Nicola Sturgeon: Scotland will never adopt "ethically wrong" herd immunity
The First Minister said she is aware of scientific advice which backs the policy as way to bring about a faster return to normality. It would mean that younger people, at lower risk from serious health problems if they contract the virus, are allowed return to work and go about their daily business. As numbers of infected people soar, so would immunity levels across the population.
But older people would be at greater risk and forced to self-isolate to protect themselves.
The First Minister rejected this approach, as she refused to rule out the prospect of a return to "shielding" for vulnerable Scots if cases keep rising.
"The shielding debate for me comes to the heart of a debate about how we deal with Covid as a country," she told MSPs.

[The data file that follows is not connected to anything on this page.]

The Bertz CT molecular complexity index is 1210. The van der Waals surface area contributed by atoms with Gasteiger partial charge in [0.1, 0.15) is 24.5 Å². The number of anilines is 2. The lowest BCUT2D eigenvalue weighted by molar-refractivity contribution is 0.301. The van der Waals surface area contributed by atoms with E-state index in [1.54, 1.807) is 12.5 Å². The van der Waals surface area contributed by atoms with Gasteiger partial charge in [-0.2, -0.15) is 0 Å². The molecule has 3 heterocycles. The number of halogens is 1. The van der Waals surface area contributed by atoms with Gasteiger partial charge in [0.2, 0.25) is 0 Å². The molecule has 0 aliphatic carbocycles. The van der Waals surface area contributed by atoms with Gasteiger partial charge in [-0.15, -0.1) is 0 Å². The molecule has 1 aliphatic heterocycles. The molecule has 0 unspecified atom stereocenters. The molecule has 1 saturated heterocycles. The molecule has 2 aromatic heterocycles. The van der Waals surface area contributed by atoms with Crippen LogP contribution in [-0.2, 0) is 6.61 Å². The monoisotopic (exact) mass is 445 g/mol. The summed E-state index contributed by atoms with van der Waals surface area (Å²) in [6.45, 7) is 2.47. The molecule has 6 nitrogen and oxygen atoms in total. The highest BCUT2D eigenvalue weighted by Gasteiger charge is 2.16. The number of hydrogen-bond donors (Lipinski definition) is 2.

"There are people of the opinion right now, including some scientists, and they're entitled to hold this opinion, that we should just basically seal off the vulnerable groups of our society and let everybody else live their lives normally and let Covid do what it will do amongst the healthier population.
"I don't agree with that practically or ethically. We can't segregate our lives in that way. We live interdependently, younger people live with older people.
"And I don't think ethically its right either that we expect one group of the population to bear all of the burden of dealing with this pandemic.
"We all have to shoulder some of the burden of dealing with this pandemic. I think ethically that is important.
"It also gives a misleading message to younger, healthier people that they are at no risk. They are at lower risk, but they are not at no risk, either of dying or, perhaps more so, of having serious health implications.
"These are actually really important practically, as well as ethical considerations. I think its better that we all try to keep shielded people safe, rather than expect them to hide themselves away with all of the impact of them, while the rest of us go back to normal. "
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